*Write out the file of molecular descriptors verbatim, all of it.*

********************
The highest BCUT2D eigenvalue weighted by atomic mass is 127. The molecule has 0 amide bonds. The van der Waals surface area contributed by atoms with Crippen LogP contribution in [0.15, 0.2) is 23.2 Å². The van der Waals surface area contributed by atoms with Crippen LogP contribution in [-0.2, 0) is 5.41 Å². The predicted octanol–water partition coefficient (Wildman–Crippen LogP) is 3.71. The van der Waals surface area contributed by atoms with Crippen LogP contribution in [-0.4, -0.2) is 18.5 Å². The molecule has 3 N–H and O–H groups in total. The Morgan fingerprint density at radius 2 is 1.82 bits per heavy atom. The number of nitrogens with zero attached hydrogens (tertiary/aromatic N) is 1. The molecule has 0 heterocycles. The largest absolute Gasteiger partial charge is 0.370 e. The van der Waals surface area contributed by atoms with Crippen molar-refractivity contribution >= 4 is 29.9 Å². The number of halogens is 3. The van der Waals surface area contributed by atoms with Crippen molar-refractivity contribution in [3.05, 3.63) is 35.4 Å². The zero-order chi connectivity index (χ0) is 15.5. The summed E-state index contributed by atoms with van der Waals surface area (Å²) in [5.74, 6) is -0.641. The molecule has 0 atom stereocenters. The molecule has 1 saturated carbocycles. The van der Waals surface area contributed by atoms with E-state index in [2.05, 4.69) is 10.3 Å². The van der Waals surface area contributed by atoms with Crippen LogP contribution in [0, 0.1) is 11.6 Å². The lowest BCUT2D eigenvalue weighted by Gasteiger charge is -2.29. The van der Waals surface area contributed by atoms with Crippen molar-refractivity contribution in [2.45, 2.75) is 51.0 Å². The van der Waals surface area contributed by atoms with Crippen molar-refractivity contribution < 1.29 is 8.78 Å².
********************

The highest BCUT2D eigenvalue weighted by atomic mass is 127. The molecule has 0 amide bonds. The van der Waals surface area contributed by atoms with Crippen LogP contribution in [0.15, 0.2) is 23.2 Å². The van der Waals surface area contributed by atoms with Crippen LogP contribution in [-0.2, 0) is 5.41 Å². The predicted octanol–water partition coefficient (Wildman–Crippen LogP) is 3.71. The van der Waals surface area contributed by atoms with Crippen LogP contribution in [-0.4, -0.2) is 18.5 Å². The molecule has 3 N–H and O–H groups in total. The Morgan fingerprint density at radius 2 is 1.82 bits per heavy atom. The number of nitrogens with zero attached hydrogens (tertiary/aromatic N) is 1. The molecule has 0 heterocycles. The largest absolute Gasteiger partial charge is 0.370 e. The van der Waals surface area contributed by atoms with Crippen molar-refractivity contribution >= 4 is 29.9 Å². The number of halogens is 3. The van der Waals surface area contributed by atoms with Crippen molar-refractivity contribution in [3.05, 3.63) is 35.4 Å². The zero-order chi connectivity index (χ0) is 15.5. The summed E-state index contributed by atoms with van der Waals surface area (Å²) in [5.74, 6) is -0.641. The molecule has 0 atom stereocenters. The molecule has 1 saturated carbocycles. The van der Waals surface area contributed by atoms with E-state index in [2.05, 4.69) is 10.3 Å². The van der Waals surface area contributed by atoms with Crippen LogP contribution in [0, 0.1) is 11.6 Å². The lowest BCUT2D eigenvalue weighted by Gasteiger charge is -2.29. The van der Waals surface area contributed by atoms with Crippen molar-refractivity contribution in [2.45, 2.75) is 51.0 Å². The van der Waals surface area contributed by atoms with Crippen molar-refractivity contribution < 1.29 is 8.78 Å².